Looks to me like an IRL520L from MicroRobotics will do the trick, but maybe let the other guys confirm it's ok.

I have wondered about the mosfet pin naming too; perhaps it's to do with the fact that the electrons actually go opposite to the convention, so they go in the source and out the drain? That's basically a guess though

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Your answer may already be here: https://forum.arduino.cc/index.php?topic=384198.0


Current is carried by charge carriers, which in a semiconductor might be electrons(-ve) or holes(+ve).

In an n-channel MOSFET the charge carriers are electrons and travel from source to drain.
In a p-channel MOSFET the charge carriers are holes and travel from source to drain.

The names are all to do with the movement of charge carriers, same goes for emitter and collector
in BJT's
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Thanks guys for the replies, its making more and more sense but i think this circuit diagram
is incorrect then.

In Mark T's (thanks for the explanation) quote below:

In an n-channel MOSFET the charge carriers are electrons and travel from source to drain.
In a p-channel MOSFET the charge carriers are holes and travel from source to drain.

He says the electrons (n-channel MOSFET) move from source to drain. but the diagram depicts the opposite (In my logic) as the solenoid is receiving a positive current then the negative of the solenoid is connected to the drain and the source is connected to the ground... My understanding is current moves + to - in this case we have a + coming from the negative terminal of the solenoid into the drain to the drain of the MOSFET and the Source is sending this to the ground. If I understand what Mark T said, the electrons move source to drain which in my understanding means + into source and - out of drain. Am i correct in stating that? Sorry if this is beginning to get frustrating but I cant seems to grasp the logic of the naming of the pins and the way the current flow through them as the diagrams i have seen contradict the theory i have read. I have not been able to source a concise write up on how the pins function and where current flows and in what direction. Unless this diagram i have been referencing all along has been incorrect.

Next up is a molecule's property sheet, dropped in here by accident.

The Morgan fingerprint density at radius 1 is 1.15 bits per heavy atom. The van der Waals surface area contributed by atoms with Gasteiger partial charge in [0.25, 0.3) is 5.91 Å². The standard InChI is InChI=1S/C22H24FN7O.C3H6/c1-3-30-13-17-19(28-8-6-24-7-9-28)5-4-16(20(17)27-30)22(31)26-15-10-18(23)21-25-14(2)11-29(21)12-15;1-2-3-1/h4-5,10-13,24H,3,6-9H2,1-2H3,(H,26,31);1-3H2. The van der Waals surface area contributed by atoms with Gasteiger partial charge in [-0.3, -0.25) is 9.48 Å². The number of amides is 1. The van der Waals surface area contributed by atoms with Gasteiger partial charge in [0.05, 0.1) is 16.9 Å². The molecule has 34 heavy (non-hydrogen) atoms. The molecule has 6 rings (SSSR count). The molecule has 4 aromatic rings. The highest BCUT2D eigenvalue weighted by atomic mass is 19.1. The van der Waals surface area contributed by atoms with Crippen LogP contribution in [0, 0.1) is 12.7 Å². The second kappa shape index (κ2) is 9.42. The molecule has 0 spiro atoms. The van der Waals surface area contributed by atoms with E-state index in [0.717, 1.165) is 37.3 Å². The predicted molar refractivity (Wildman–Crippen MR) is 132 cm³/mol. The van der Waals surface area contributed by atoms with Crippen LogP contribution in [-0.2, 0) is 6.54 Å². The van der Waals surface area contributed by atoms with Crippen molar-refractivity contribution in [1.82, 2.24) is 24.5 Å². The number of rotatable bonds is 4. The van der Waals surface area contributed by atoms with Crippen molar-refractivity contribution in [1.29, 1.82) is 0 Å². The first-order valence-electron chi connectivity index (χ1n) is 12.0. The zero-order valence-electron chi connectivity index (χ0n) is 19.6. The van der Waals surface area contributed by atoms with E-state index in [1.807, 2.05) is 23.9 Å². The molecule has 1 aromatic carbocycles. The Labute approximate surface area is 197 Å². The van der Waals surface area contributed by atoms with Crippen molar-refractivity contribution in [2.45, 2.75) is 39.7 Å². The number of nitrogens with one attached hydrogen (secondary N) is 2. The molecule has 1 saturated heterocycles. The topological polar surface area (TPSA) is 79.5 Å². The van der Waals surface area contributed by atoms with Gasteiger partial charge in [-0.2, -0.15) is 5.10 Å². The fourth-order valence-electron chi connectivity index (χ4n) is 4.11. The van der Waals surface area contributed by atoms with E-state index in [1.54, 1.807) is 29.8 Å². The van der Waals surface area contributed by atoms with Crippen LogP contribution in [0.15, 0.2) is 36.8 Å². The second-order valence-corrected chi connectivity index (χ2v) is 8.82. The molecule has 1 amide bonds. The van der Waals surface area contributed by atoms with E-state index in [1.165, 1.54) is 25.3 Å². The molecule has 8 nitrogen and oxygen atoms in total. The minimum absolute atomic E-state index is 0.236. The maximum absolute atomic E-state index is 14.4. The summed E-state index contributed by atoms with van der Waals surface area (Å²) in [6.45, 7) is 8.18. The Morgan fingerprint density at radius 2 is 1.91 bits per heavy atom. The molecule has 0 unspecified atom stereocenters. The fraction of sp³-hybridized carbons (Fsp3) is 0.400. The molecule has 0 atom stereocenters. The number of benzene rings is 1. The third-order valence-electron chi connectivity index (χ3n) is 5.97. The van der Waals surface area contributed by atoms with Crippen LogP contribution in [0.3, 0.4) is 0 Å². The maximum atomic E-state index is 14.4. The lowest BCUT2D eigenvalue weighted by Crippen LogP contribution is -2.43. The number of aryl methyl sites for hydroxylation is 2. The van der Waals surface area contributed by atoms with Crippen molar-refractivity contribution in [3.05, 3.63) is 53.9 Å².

Thanks for your patience guys.


The diagram is correct.  Electrons flow from ground, into the source, out of the drain, through the load
to the +ve supply.  Electrons are negatively charged and are attracted to the +ve.

Normally in electronics we only think in terms of conventional current (notionally +ve charges flowing),
you must not confuse electron flow with conventional current, they go different directions!

The diagram is bad however, in that it doesn't have a 150 ohm current limiting resistor between
gate and Arduino pin!
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Ah ok now it makes sense, thank you so much! This was really bugging me. So the current from the solenoid will still make it to the ground wire following the + to - flow its just electrons that confuse the naming of the MOSFET. MOSFET just acting like a switch Bridging the Drain and Source via the Gate. Awesome, thank you guys again. Its much appreciated.


Small MOSFETs as inside logic chips and processors are completely symmetrical - source and drain are
interchangable.  Current flows horizontally.

Power MOSFETs are completely asymmetric and even have a built-in diode due to the structure and
the vertical current flow design - the back of the die is the drain and the wide path for current allows
the low resistances (a few milliohms rather than a few kiloohms).